Tag: Looking after your therapy practice

Stuck on a roundabout in your practice and can’t get off?

I grew up in quite a rigid environment. Both at home and at school, we had many rules that provided structure and order. Beneficial in their way, they also unconsciously provided me with a picture of HOW THINGS ARE and HOW THINGS SHOULD BE. Unfortunately, other people grew up with a different set of parameters, which means that other peoples’ vision of HOW THINGS ARE and HOW THINGS SHOULD BE is not the same as mine. Much of life and relationship is therefore a process of navigating the differences between how I think things should be, and how others think. I’m sure you can relate to this. It’s there in the news and media all the time, one country or political party or commentator sees one thing, while another has a completely different perspective. And that’s healthy.Roundabout Signage

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Minding Your Business of Therapy

Over the last week, I’ve been making suggestions about how you might use the Therapy Practice Business Assessment as the basis for making some changes to your therapy or counselling practice in 2016. So far, we’ve looked at three areas: Knowing Your Practice, Growing Your Practice and Valuing Your Practice. (You can read the blog posts in which I made suggestions in those areas by clicking on the links.)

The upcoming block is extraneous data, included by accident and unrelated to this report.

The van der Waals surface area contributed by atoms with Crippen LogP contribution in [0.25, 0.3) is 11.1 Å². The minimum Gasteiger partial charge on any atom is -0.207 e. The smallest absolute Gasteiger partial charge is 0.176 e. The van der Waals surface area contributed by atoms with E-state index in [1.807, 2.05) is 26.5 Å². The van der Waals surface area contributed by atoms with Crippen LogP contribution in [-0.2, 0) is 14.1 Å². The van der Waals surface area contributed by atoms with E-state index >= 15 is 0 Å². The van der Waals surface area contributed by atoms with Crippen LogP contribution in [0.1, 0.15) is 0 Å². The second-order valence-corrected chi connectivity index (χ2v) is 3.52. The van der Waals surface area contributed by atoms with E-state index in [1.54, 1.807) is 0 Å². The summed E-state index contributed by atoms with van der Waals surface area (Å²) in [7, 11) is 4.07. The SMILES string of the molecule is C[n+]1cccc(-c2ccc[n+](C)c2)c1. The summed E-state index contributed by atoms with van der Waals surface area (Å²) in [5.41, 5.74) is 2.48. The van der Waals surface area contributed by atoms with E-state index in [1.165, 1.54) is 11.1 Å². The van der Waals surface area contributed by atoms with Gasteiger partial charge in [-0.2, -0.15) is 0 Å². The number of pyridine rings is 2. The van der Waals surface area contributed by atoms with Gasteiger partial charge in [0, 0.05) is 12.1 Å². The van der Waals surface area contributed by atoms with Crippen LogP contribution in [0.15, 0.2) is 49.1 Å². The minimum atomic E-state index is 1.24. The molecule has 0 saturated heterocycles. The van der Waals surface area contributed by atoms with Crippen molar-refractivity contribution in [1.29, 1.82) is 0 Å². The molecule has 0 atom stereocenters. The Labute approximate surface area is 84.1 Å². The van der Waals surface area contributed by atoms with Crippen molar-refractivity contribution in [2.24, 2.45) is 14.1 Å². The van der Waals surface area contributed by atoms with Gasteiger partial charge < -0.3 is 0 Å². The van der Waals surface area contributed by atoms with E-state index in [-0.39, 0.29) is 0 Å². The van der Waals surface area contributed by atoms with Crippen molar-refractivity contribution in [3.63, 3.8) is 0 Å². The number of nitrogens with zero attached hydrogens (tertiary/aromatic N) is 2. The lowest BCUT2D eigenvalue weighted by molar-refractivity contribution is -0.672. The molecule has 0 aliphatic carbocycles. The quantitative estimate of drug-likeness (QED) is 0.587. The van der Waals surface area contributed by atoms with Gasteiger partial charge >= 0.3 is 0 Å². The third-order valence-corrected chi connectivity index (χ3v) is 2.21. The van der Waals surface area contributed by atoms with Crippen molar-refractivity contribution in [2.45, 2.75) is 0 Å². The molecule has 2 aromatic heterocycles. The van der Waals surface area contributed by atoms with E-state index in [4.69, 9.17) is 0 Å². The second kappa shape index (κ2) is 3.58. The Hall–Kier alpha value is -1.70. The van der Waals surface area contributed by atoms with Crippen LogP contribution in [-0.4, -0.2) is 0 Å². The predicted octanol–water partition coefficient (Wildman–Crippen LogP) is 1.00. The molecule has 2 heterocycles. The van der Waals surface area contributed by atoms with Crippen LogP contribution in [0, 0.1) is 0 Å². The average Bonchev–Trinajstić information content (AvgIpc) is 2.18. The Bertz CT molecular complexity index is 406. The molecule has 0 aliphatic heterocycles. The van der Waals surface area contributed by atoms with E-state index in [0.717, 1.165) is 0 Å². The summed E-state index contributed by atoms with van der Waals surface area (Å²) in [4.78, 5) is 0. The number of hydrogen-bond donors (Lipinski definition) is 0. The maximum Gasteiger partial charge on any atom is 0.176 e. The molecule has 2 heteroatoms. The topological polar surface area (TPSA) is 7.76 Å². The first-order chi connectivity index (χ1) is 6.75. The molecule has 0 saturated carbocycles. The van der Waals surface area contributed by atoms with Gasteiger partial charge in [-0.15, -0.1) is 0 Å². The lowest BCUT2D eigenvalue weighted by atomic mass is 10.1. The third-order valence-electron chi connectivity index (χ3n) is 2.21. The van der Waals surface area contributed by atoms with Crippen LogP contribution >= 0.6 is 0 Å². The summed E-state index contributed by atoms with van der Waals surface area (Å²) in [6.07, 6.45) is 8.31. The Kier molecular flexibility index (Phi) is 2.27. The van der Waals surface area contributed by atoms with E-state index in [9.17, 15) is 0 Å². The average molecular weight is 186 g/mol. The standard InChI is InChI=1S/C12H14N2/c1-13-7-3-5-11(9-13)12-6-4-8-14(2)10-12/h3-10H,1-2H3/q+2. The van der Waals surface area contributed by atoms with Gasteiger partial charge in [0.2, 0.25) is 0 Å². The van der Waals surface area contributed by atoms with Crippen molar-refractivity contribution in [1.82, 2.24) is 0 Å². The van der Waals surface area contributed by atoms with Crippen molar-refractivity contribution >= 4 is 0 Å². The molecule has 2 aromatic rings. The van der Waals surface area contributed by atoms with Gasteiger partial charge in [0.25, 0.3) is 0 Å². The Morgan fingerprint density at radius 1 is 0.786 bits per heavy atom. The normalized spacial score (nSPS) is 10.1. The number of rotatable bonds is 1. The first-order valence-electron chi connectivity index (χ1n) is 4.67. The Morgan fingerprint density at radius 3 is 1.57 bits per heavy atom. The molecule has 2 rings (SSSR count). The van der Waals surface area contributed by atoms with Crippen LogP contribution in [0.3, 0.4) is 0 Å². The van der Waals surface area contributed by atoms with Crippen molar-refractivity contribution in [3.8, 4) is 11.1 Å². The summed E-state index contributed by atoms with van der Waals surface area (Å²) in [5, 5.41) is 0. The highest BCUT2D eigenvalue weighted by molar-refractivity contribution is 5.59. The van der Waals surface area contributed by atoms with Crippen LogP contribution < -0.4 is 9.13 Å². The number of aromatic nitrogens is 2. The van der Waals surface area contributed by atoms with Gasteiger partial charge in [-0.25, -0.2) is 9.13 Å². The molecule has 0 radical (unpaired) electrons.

Today we’re going to look at the fourth pillar of a successful practice, Minding Your Practice.

When they hear that phrase, most people think first about the practical steps of insurance and safety, and these are Therapy_1indeed important. Another important area in minding your practice is self-care, and one that is often overlooked is provision for the future. What steps could you take in 2016 to mind your therapy practice, to make it more robust, and to help create a buffer against the vagaries of life? Here are some ideas…

Hang on, you haven’t read the ideas yet!

Ways to Connect with a Niche Market

binocularsThe other day, I wrote about having a niche market, in order to help clients to find you. (If you’re still struggling with finding a niche, have a look at the list here, and see what you’re attracted to. Pick five areas, and then rank them. You don’t have to commit for life to this subject, think of it for now!)

So you’ve decided on your niche, what now?

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